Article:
Friday, July 24, 2009

Sick Plant? Ask a Master Gardener

The Dakota County Master Gardeners will be holding plant health clinics for anyone that has a question about what is eating or destroying their plants.

At the Plant Diagnostic Clinic you may...

  • Bring a sample of a plant or weed for identification
  • Bring a sample of a damaged plant for diagnosis of common insects or disease problems
  • Receive recommendations on how to culturally control pests and weeds
  • Discuss problems on lawns, trees, flowers, fruits, vegetables, or pests with the University of Minnesota Extension Dakota County Master Gardeners

All clinics are held from 6:00 - 8:00 p.m.
Clinic dates and locations

Tuesday, July 28 - Galaxie Library, 14955 Galaxie Avenue, Apple Valley
Tuesday, August 4 - UMore Park, 1605 West 160th Street, Rosemount
Tuesday, August 11 - UMore Park,1605 West 160th Street, Rosemount
Tuesday, August 18 - UMore Park, 1605 West 160th Street, Rosemount
Thursday, August 20* - Umore Park (Open House), 1605 West 160th Street, Rosemount

*Please bring your sample to the clinic at least 30 minutes before closing time*

Fleshy plant parts - (bulbs, fruits and roots) - Wrap specimens in clean, absorbent materials (like paper towels) to absorb all leaks.

Flowers and vegetables - Include the entire plant, the root system, and the surrounding soil (often what appears to be a leaf problem is really a root-related problem). Enclose the roots in a plastic bag and keep the soil from touching the leaves. Include enough of the plant to show all stages of the disease or problem. When possible, bring several whole plants. Bring notes on the pattern of the symptoms over your whole garden.

Foliar disease - Include enough plant material to show all stages of the disease, from healthy to very sick. Submit only freshly collected materials. Note the overall disease pattern on the plant. Are all the leaves affected, or just the lower branches?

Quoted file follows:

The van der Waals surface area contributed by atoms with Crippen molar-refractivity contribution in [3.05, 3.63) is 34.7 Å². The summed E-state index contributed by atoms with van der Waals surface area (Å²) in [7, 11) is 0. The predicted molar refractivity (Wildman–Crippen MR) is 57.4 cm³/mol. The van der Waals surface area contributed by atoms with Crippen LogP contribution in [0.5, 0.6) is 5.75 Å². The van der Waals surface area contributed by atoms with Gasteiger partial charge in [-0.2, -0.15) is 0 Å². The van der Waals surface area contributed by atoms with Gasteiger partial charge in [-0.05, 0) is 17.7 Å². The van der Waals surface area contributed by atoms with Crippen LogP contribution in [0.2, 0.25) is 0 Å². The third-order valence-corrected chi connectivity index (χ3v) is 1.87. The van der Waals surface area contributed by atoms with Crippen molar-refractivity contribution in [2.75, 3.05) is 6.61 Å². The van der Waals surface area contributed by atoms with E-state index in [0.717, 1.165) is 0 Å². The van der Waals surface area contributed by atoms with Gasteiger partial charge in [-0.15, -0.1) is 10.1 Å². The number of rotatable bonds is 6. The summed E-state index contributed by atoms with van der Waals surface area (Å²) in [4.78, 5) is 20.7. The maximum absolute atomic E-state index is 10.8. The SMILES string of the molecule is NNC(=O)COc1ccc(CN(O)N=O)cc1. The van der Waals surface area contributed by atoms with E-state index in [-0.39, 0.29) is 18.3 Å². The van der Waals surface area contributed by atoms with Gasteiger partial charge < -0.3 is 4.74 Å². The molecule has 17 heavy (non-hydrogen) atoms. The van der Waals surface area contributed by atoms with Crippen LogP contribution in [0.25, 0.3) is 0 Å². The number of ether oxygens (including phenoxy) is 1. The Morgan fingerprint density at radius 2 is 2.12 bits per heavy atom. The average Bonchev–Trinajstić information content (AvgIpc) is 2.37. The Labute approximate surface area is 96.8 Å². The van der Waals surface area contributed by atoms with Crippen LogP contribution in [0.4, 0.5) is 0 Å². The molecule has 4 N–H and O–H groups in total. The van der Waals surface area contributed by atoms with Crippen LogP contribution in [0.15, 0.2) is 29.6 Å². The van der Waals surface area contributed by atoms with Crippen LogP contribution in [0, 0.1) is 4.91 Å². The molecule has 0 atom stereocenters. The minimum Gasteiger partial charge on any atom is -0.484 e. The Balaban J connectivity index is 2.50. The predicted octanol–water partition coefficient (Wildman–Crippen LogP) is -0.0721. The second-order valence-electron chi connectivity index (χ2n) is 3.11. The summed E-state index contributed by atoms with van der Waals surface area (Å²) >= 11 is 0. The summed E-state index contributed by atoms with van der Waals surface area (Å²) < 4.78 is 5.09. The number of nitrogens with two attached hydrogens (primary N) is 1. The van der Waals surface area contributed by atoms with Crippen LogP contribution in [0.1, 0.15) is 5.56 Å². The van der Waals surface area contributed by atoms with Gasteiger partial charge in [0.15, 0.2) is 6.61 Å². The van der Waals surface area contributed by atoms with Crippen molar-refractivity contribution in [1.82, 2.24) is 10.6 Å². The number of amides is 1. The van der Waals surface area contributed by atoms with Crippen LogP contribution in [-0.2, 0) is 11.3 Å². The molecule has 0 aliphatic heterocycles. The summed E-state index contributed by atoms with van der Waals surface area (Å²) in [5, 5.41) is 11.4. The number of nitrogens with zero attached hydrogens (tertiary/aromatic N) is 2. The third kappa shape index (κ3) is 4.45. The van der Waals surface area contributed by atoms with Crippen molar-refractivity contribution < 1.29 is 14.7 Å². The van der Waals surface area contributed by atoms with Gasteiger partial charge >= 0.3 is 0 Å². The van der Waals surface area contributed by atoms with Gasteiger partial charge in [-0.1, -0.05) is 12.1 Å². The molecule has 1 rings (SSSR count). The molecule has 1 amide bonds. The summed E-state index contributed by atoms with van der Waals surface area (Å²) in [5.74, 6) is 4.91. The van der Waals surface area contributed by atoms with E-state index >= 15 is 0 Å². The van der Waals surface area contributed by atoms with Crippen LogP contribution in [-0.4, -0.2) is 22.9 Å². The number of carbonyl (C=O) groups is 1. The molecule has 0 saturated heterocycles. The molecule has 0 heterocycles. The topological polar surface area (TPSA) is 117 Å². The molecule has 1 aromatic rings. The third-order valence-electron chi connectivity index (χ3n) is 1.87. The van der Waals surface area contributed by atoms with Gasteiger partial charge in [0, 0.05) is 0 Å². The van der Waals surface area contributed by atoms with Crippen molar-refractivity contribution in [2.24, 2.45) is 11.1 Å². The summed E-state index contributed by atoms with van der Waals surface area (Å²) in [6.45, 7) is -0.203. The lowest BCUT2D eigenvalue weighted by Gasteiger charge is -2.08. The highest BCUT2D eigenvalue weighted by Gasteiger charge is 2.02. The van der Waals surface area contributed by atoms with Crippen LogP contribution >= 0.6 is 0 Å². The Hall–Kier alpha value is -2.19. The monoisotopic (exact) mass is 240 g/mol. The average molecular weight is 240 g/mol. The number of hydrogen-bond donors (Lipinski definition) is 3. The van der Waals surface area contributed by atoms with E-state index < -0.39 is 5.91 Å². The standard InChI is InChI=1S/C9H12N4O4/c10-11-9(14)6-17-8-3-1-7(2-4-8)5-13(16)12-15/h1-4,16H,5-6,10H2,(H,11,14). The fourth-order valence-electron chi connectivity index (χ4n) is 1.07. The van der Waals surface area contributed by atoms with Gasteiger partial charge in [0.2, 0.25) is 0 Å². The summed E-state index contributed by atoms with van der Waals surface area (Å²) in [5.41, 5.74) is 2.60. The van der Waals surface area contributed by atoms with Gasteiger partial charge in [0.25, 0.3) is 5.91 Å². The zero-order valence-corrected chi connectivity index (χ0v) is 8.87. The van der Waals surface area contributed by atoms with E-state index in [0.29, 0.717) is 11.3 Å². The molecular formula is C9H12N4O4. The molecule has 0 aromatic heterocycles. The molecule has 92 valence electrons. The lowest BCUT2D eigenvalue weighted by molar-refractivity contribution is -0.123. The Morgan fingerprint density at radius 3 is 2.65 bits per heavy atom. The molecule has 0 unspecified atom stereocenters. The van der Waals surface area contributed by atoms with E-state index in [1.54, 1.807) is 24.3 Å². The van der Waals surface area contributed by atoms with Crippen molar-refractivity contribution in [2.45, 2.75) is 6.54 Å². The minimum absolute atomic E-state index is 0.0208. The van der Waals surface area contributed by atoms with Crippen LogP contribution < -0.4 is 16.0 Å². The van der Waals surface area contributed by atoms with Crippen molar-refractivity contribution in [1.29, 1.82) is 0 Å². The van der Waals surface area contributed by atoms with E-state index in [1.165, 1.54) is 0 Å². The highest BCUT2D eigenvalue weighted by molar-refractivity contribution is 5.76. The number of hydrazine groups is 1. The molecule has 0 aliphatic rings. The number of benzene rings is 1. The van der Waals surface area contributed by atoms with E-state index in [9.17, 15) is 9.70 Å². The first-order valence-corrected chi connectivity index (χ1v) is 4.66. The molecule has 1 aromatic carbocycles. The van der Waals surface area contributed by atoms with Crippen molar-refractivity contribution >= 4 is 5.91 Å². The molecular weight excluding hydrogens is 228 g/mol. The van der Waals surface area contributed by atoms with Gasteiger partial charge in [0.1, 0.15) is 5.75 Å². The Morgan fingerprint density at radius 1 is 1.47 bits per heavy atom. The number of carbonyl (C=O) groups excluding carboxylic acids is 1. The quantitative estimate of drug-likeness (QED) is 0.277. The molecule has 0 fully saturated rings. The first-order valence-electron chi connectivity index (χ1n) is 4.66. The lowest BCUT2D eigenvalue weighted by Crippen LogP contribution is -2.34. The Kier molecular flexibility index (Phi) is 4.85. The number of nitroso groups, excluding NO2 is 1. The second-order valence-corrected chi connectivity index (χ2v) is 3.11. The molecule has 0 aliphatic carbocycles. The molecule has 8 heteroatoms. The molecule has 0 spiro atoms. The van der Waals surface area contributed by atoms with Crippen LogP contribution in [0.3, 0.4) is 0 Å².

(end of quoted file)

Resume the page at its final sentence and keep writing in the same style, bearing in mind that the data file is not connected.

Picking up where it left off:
Turf samples - Turf samples are discouraged, as it is difficult to diagnose turf problems from samples. If you wish to bring one, though, please bring a turf section measuring 6" x 6" with the roots, from each of these areas: the sick turf, the turf on the edge of the sick area, and the healthy turf .

Woody trees and shrubs - Collect an infected branch sample, a moderately infected branch, and a healthy branch. Please do not bring completely dead branches

Insect samples - If possible, bring several insect samples. Include a plant sample showing insect damage. Preserve soft-bodied insects in rubbing alcohol.

Monday, July 20, 2009

Endless Summer Hydrangea

I planted two Endless Summer Hydrangeas last year and since the flowers can either be blue or pink, depending on the soil pH, I have been experimenting on getting the flowers blue. This one is a light purple, while the one below is a bright pink. I have been putting used coffee grounds around the base of each plant, and some Aluminum Sulfate as well. Since I don't know how much aluminum sulfate to use to get a good blue, this will be a continuing experiment. The one below has a faint touch of lavender in some flowers, but it is being stubborn compared to my other bush.

Some of the things you must do to protect this variety of hydrangea is to keep watering the shrub up until the first frost and to cover it with mulch to protect it from the winter weather. I also planted them in an area that is partially protected from winter winds, and get part sun during the day. So far, they are doing quite well!

Wednesday, July 15, 2009

My Second Perennial Garden Project

My second perennial garden is one I purchased from BlueStone Perennials. They arrived last summer as small plants, and are doing quite well this year. Some of them have failed to survive the winter, but BlueStone replaced them this spring. The rabbits enjoyed a feast this spring and stunted some of the plants, giving others no chance to my only solution was to put up the bunny fence. It is really ugly and I hope not to need it next year.

Sunday, July 12, 2009

My Coneflower Garden

Last year I planted a Coneflower Garden on one side of my house, along with some Liatris 'Kobald' and Black Eyed Susans (Rudbeckia 'Goldsturm'). They should be opening up in the next few weeks.

Thursday, July 9, 2009

Hot to Grow Tomato Plants from Seed, Part 3

Shortly before we left for vacation, around June 26th, I planted my tomato plants in the ground. Since I don't have alot of space, I put them in an unused bed on the west side of the house, enclosing them in an area 3 x 6 feet. I had seen the spiral rods in stores and magazines and decided to try them this year as tomato guide the central vine up the rod and it helps support the plant, leaving more room for other plants in tight spaces. So far it is working quite well. Oh, and I put alot of compost in the hole for each plant for extra nutrients. Stayed tuned to see how they turn out!

How to Grow Tomato Plants from Seed, Part 2.
How to Grow Tomato Plants from Seed, Part 1.